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Ukraine has won victories on the battlefield against Russia but faces a looming challenge on the economic front. The government has been relying on the central bank to print money to cover its huge deficits caused by the war. Tax revenue has fallen, and defense spending has soared for next year's budget. Kyiv is looking for ways to pay for its war effort at least through next year. By then, hopes are that a price cap on Russian oil sales will put Moscow on the economic defensive. Until then, Ukraine is turning to its allies for more money to avoid worsening inflation that hurts ordinary people.
Worries about inflation weighed on Wall Street, leaving major indexes mixed after another bumpy day of trading. The S&P 500 fell 0.1% and the Nasdaq lost 0.2% after being down even more earlier in the day. The Dow ended slightly higher. A government report showing that wage growth accelerated last month spooked investors since it could mean the Federal Reserve will be less able to ease up on its fight against inflation. The yield on the two-year Treasury, which tends to track expectations for future Fed action, rose following the release of the report, which also showed that hiring was stronger than anticipated.
Shares have advanced in Asia after a rally on Wall Street spurred by the chair of the Federal Reserve's comments on easing the pace of interest rate hikes to tame inflation. Benchmarks in Tokyo and Hong Kong surged more than 1%. While citing some signs that inflation is cooling, Fed Chair Jerome Powell stressed that the Fed will push rates higher than previously expected and keep them there for an extended period. The S&P 500 jumped 3.1% Wednesday. The tech-heavy Nasdaq rose 4.4% and the Dow Jones Industrial Average rose 2.2%. Treasury yields fell broadly and crude oil prices rose. Major indexes ended November with their second straight month of gains.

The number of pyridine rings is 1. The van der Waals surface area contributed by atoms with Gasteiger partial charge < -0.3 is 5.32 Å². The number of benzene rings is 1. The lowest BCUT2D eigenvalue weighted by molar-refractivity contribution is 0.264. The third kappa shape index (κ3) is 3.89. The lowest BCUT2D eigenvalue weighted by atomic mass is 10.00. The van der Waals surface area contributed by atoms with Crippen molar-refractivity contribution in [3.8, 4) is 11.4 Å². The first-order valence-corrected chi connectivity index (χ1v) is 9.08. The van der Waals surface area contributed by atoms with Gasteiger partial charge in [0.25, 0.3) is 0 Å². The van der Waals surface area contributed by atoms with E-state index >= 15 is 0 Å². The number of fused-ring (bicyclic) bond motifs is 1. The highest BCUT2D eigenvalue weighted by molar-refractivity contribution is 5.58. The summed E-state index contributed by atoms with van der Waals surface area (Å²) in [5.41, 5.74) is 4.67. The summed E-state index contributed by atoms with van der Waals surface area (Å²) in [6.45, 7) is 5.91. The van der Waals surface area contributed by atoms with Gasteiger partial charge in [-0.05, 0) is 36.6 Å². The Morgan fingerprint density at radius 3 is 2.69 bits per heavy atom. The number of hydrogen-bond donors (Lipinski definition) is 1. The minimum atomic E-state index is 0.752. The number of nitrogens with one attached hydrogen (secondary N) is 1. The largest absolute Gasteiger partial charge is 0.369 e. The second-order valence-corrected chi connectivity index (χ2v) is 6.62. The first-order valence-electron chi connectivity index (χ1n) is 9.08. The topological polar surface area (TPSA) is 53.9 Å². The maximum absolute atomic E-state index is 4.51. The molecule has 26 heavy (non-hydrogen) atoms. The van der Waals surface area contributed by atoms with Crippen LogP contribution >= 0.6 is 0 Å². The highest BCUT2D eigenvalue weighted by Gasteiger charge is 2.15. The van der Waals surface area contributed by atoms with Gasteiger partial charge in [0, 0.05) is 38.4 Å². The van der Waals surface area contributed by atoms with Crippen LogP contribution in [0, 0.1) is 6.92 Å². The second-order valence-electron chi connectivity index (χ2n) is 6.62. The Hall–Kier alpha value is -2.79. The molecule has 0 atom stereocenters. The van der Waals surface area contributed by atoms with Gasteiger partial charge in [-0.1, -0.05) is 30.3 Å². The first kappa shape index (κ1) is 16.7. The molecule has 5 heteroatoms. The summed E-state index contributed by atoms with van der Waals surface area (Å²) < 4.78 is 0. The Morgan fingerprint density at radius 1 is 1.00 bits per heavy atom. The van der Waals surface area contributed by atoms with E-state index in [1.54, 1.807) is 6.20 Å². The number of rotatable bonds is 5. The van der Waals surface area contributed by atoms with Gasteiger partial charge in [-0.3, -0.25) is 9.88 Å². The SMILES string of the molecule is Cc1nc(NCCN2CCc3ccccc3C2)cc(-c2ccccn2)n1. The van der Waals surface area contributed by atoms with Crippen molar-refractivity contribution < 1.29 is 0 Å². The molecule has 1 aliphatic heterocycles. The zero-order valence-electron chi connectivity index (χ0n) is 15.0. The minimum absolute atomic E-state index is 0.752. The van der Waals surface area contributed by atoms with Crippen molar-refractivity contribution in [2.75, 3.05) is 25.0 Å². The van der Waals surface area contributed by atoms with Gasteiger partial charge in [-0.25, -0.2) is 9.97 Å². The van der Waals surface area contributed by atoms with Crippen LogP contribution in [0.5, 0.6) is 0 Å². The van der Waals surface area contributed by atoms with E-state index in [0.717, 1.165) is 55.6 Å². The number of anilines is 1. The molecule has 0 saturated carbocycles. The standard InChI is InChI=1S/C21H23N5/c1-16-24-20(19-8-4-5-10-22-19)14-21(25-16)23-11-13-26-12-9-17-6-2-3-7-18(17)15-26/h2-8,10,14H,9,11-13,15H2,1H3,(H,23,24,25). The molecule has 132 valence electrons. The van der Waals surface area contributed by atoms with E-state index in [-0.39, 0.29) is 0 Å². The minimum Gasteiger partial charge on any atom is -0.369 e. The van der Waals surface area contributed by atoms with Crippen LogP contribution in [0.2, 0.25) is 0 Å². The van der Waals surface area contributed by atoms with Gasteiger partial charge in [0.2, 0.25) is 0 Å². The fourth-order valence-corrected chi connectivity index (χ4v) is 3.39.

Asian shares are trading mostly lower ahead of a closely watched speech by the Federal Reserve chief that may give clues about future interest rate hikes. Markets are also eyeing developments in China, where protests have erupted recently over the “zero-COVID” strategy that has confined millions of people to their homes, sometimes for months. Shares fell in Tokyo but were higher in Sydney, Seoul, Hong Kong and Shanghai. Authorities in China have eased some controls after demonstrations in at least eight mainland cities and Hong Kong. Security forces have detained an unknown number of people. Wall Street finished mixed.
The head of the International Monetary Fund says it’s time for China to move away from mass lockdowns under its “zero-COVID” approach. Kristalina Georgieva said in an interview Tuesday with The Associated Press that a “recalibration” of the tough approach could shift to more targeted restrictions. That would be easier on the Chinese people and reduce spillover effects on the global economy. She also said it’s not time yet for the U.S. Federal Reserve to ease off on its rapid interest rate increases. High inflation numbers in the U.S. and Europe mean its “too early to step back.” She said the Fed “has no option but to stay the course” until there’s a credible decline in inflation.